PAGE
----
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  New York Times Review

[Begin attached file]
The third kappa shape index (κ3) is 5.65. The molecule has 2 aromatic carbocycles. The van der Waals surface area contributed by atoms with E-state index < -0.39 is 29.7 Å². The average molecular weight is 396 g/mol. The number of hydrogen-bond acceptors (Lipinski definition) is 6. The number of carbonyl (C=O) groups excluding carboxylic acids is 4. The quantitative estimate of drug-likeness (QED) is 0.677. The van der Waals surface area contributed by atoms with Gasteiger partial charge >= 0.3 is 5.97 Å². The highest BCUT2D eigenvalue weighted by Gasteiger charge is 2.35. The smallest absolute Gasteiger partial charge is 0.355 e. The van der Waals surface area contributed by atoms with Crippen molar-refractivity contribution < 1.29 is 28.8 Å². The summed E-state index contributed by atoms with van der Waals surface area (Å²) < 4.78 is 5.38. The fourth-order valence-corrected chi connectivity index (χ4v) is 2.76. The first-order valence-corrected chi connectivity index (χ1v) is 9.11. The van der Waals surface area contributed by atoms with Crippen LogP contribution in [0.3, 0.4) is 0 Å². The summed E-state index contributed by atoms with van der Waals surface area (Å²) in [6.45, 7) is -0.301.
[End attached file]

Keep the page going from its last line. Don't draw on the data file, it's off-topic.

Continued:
FOR A MAN ACCURSED BY HISTORY, Adolf Hitler led a grimly charmed life. He survived several well-planned assassination attempts through sheer luck. The theologian Dietrich Bonhoeffer, a double agent claiming to spy for Hitler's Reich, was actually involved in the resistance movement that planned a few of these plots. John Hendrix's graphic biography, the faithful spy: Dietrich Bonhoeffer and the Plot to Kill Hitler (Amulet, 176 pp., $16.99; ages 10 and up), intertwines two stories: the insidious rise of Hitler with his creed of hatred and Bonhoeffer's development as an ethical thinker who believed that radical action was necessary, but that killing was a sin. Hendrix writes, "the conspirators needed to find a place where God would forgive them for plotting an assassination." For young readers, one could easily play the near-miss attempts to kill Hitler as a straightforward thriller. The plots involve deception, gut-wrenching timing and concealed explosives: a bomb in a gift package, a rigged docent conducting a tour of captured Russian weaponry and an explosive briefcase spirited into the heart of Hitler's fortress, the Wolfsschanze. But Hendrix makes the bold and surprising decision to tell it as a tale of faith. He records Bonhoeffer's powerful experiences, for example, at the Abyssinian Baptist Church in Harlem, where the preacher Adam Clayton Powell fulminates: "Obeying God means challenging injustice! You don't just think about God. ... You act!" Some readers will be irked by the focus on God in historical nonfiction; others will be soothed by it. Certainly, Hendrix's implication that at Bonhoeffer's execution, he met his God is more emotionally powerful than strictly verifiable. In an author's note, Hendrix offers a passionate defense of presenting the story through the lens of Bonhoeffer's Christianity: "If we look for a motivation for his decisions outside his furious belief in God's certainty, we will miss the very lesson he offers. " What will catch the reader's eye immediately is Hendrix's striking three-color art. The book is not a panel-by-panel graphic novel, but rather an inventive combination of text blocks and illustration. Each spread has its own ingenious design, shuttling between the literal and the allegorical: As the text talks about Hitler undermining the power of President Hindenburg and the Reichstag ("teetering like a German spruce"), the illustration shows the Führer literally hacking down the tree of state, a startled German imperial eagle taking flight. Hitler is often drawn as a ravening wolf. Bonhoeffer faces off against the Nazis like David against Goliath. As Bonhoeffer chides those who don't rouse themselves, "If you board the wrong train, it is no use running along the corridor in the opposite direction," the illustration shows a Nazi train plunging off a crumbling bridge as a figure sprints along the roofs, trying to avoid destruction - an evocative image, given the dark significance trains would acquire in the Reich. Even in more reportorial illustrations, Hendrix makes the most of his three-color medium, adding a demonic red glint to Hitler's eyes or forcing text to strobe like an old 3-D color offset; as we wait to hear about a phone call that might announce Hitler's death, the caller (in cyan) and the phone and switchboard (in magenta) are both rendered translucent, an unsettling effect, soul and object nervously divorced. The graphic flexibility also gives Heñdrix the opportunity to use maps to explain Hitler's military strategy: the feint that toppled France, for example, or Hitler's plans to annex Austria and Czechoslovakia. A recurring "Conquest Map" marks Hitler's terrifying progress (though it is unfortunately somewhat inaccurate - eastern Poland was occupied by the Soviets, not the Germans, in 1939-41). Occasionally, episodes could have benefited from being dramatically staged in graphic novel panels, rather than being relegated to a text box - when the assassination attempts fail, for example, or Bonhoeffer is finally arrested at his home. But the moral battles here are more important than the physical ones: "Faith, without action, is no faith at all. Love, without sacrifice, is no love at all." ?. T. ANDERSON is the author of books for young readers including "Symphony for the City of the Dead: Dmitri Shostakovich and the Siege of Leningrad."